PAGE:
With Spain’s political future still in turmoil, the man whose PSOE (Socialist Worker) party holds the key to power has been in Portugal drumming up support for a pan-European Socialist front aimed at uniting forces in France, Italy, Greece and Ireland.
Pedro Sanchez cut an impressive dash as he towered over prime minister António Costa and the two exchanged warm greetings in Lisbon yesterday.
“Entao hombre”, beamed Costa, before former basketball legend Sanchez went on to say that “just like Portugal, Spain needs a change and a progressive government with the capacity for dialogue, improving economic growth, combating social injustices, increasing pensions, the minimum wage and salaries of public sector workers”.
There was a lot of hand-pumping and smiling, and the message was loud and clear: one way or another, European politics are changing.
For Sanchez, the way forward is every bit as complicated as it was for Costa to forge agreements that saw the PS Socialists finally awarded power.
He will have to align with groups like Podemos and Ciudadanos that are effective rivals and which could as a result, explain media sources, “gobble up” PSOE to a point of no return.
The party has already seen its number of seats in parliament reduced to 90, which their lowest result ever.
Just as in Portugal during the post-election period, the minority ruling (austerity- based) former Spanish ruling party under prime minister Mariano Rajoy is making noises about the folly of Spain being run by “a coalition of losers” – but international media is unanimous in its doubts that Rajoy’s PP party can find the support it needs to establish a sustainable government.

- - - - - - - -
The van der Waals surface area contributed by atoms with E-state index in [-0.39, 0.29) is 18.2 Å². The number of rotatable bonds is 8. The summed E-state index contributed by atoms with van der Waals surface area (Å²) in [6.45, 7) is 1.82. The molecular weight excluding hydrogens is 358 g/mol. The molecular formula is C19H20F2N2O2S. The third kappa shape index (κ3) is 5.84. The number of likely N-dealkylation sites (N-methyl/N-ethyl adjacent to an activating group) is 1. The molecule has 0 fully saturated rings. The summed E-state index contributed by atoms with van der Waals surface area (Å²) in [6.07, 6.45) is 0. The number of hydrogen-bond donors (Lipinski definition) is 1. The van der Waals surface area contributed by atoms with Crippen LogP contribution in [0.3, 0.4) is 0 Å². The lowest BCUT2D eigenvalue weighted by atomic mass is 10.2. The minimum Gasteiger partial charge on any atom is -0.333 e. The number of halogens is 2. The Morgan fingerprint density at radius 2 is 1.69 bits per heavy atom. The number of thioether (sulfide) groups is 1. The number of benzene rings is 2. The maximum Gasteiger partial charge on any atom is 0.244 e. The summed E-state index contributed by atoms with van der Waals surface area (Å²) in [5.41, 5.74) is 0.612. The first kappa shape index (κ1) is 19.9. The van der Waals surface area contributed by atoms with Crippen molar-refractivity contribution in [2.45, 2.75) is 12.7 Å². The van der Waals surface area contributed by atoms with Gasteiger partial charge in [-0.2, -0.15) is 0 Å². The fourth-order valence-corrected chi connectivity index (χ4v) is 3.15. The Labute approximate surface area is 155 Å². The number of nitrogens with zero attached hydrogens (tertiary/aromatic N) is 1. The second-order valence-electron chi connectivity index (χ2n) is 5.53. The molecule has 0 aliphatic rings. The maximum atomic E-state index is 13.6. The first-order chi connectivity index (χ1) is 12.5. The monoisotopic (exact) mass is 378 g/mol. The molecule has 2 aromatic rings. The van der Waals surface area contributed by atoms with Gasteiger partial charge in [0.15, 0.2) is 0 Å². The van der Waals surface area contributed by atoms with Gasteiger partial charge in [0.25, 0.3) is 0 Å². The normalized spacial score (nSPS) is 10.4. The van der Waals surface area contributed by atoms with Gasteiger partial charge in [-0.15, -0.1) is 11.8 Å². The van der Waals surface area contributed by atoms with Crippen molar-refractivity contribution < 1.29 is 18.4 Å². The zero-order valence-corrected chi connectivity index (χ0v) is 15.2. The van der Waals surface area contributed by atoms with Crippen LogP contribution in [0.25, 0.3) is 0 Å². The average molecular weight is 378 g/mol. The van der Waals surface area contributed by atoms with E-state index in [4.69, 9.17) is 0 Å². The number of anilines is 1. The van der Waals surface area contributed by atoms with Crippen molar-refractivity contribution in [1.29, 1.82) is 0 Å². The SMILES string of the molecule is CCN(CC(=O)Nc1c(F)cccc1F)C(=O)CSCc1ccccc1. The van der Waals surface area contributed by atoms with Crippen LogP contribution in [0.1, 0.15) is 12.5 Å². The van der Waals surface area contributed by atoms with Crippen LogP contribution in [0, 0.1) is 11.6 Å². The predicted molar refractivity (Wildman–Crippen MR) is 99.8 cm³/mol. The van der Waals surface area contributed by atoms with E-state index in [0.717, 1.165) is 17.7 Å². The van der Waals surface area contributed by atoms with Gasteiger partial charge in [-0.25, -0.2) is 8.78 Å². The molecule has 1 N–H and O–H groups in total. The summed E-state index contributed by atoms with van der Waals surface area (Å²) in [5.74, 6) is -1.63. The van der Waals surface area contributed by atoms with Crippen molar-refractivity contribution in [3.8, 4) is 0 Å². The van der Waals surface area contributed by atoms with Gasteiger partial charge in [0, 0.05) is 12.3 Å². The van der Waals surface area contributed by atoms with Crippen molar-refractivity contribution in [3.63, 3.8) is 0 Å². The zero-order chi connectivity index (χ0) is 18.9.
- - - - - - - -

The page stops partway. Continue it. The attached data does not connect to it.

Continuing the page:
The situation has been described as “the worst result” for both PP and PSOE “since the restoration of Spain’s democracy” – and time is running out. Sanchez has to find a workable deal by next week (January 13) or King Felipe will have to take centre stage and find a way through the political morass.
Spain’s Expatica website explains the King’s choice “will then be put to the senate” and if the man he choses to be prime minister secures the backing of 176 MPs then Spain will have a new government.
If not, the country faces another round of legislative elections and even more uncertainty.
But as Sanchez words of support for Portugal’s “stable” PS government are picked up by news services both here and abroad, EC president Jean-Claude Juncker was quizzed by Spanish journalists as to whether he actually believes that Portugal’s new executive is stable.
His reply spoke volumes: “That’s still to see”.